In previous years, the EFC formula factored in how many other family members were enrolled in college to determine need, but the new SAI formula will no longer do this. This is an area financial aid leaders recognize could mean less financial aid for those who have multiple family members in college and have an adjusted gross income above a certain amount.

But not always. 

While the new SAI formula will no longer use the number of family members in college, it does link family size and the federal poverty level to determine eligibility and need. 

According to this FAFSA guide, the SAI formula allows a minimum SAI of -$1,500 and uses a separate eligibility criteria for Federal Pell Grants. This is a big change from EFC. Before, the lowest EFC you could generate was $0. You can view examples of the SAI calculations here. 

Also changing is eligibility for those in the justice system. Starting in July 2023, individuals incarcerated in a federal or state prison and enrolled in an approved education program will be eligible to receive Pell Grants.

A streamlined form

For decades, those completing the FAFSA were met with over a hundred questions. That’s all changing. Completers will now answer somewhere between 30 to 40 questions. Experts say the questions are intended to be much simpler and easier to understand.

Applicants will also be able to import tax information directly from the IRS. 

Other changes:

  • Students with separated or divorced parents will need the parent who provided the most financial support in the previous calendar year to complete the FAFSA. 
  • In the past, small businesses or family farms with fewer than 100 employees were not required to be reported as part of net worth when completing the FAFSA. The 2024-25 FAFSA will now require this as part of the calculation to determine eligibility and need. 

The new consolidated scholarship for North Carolina

State aid for students attending one of North Carolina’s community colleges or UNC institutions is changing. 

The public sector programs – UNC Need-Based Grant, the Education Lottery Scholarship, and the Community College Grant –  will now be consolidated into one scholarship program. 

One of the goals for combining the three programs is to help students understand the aid that is available to them, said Andrea Poole, executive director of the North Carolina State Education Assistance Authority (NCSEAA).

The scholarship program simplification comes from recommendations after a 2018 study was conducted to assess the design and delivery of North Carolina’s grant program. You can read more about the study and recommendations here. 

The consolidated scholarship will be available to eligible students who enroll in college starting fall 2023.

How will aid be calculated? 

For the 2023-24 award year, EFC and Annual Gross Income (AGI) will be used to determine eligibility and the applicant’s scholarship amount. The SAI formula will take effect the following award year. 

In this Perspective for EdNC, Poole writes: 

North Carolina students whose EFC is below $7,500 and whose family’s AGI is less than $75,000 are guaranteed at least $2,800 in combined state and federal aid for community college tuition and fees and at least $5,000 toward tuition and fees at the state’s four-year public universities.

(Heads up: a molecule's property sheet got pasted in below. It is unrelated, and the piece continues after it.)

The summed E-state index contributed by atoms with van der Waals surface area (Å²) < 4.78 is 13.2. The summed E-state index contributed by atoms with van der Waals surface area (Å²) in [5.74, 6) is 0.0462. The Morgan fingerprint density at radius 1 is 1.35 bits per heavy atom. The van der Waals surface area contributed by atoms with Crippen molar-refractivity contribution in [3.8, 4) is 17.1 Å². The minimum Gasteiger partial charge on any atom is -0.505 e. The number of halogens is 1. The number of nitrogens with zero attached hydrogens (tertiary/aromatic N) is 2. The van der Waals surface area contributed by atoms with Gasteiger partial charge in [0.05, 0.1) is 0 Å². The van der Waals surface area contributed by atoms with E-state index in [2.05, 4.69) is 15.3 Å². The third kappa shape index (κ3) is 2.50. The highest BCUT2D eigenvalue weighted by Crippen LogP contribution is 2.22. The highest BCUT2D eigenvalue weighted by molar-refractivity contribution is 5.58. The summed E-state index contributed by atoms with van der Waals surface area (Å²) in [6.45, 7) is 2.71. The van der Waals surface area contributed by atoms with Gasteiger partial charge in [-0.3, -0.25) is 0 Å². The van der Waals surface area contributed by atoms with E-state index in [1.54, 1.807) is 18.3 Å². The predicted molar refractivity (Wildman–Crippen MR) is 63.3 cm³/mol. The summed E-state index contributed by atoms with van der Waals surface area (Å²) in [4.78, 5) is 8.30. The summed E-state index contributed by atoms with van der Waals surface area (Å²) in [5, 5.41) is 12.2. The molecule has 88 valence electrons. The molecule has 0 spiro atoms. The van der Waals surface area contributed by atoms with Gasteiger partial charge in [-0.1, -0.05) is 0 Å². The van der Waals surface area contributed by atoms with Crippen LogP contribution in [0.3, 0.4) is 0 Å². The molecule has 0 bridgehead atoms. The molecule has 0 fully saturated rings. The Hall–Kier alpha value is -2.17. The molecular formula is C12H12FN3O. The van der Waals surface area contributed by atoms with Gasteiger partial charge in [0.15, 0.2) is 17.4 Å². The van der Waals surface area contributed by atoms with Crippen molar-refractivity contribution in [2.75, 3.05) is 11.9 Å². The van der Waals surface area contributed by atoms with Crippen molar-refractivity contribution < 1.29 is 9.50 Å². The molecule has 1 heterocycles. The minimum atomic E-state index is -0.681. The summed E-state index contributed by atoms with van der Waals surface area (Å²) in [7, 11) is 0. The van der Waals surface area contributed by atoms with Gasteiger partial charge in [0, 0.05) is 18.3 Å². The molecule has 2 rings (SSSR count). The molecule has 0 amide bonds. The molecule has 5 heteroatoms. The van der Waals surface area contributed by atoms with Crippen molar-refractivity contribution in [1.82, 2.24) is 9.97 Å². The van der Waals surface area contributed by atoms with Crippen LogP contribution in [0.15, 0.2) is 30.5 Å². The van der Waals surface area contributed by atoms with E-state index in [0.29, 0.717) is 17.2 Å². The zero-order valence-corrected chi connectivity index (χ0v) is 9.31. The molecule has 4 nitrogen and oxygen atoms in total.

Students must complete the FAFSA on time and qualify for in-state tuition. Click here to read more about scholarship eligibility and deadlines for the 2023-24 academic term.  

A community-wide approach

As event organizers reiterated, “We’re all in this together.”

And togetherness is often found and strengthened when you step out and share your story. That’s what several speakers did during the summit. 

Between the information about FAFSA changes and research, participants heard real stories from real people about their own encounters with financial aid and financial literacy. 

A community college president shared her story of earning a G.E.D., the shame she carried as a result, and a chance encounter in a grocery store check-out line that would lead her to college. That same story included bad financial advice that had her repaying a year of student loans and no degree to show for it. 

Former student Nayleny Banda told the audience how she sought help from a community member as she navigated financial aid.  

“I challenge you all to continue to learn new ways of advocating and creating change for your students and for your community. It only takes one caring adult to make a difference in a student’s life.”

Nayleny Banda

So what did we learn? 

It can be a scary and confusing process without someone trustworthy guiding you along the way. 

In many ways, that was the goal of the summit – creating a space for school leaders and partner organizations to share ideas and strategize about ways to be guides for students so they can unlock financial aid but also find their path toward postsecondary attainment. 

Available resources

EdNC will continue to follow the changes coming down the pike for financial aid. 

In the meantime, here are some additional resources available to parents, students, and school leaders.

  • NC’s 529 plan – “an easy way to crowdfund your education savings.”
  • LatinxEd provides “targeted, multi-year support to Latinx students and immigrant families striving for higher education and greater opportunity.” One of the group’s initiatives is College y Consejos, which is a free online college advising space for Latinx students.
  • North Carolina’s FAFSA tracker, where community stakeholders can “track FAFSA completion progress by school and district each week and deploy extra help where it’s needed most.”
  • More information from NCAN about national FAFSA completion. 
Emily Thomas

Emily Thomas is a policy analyst for EducationNC.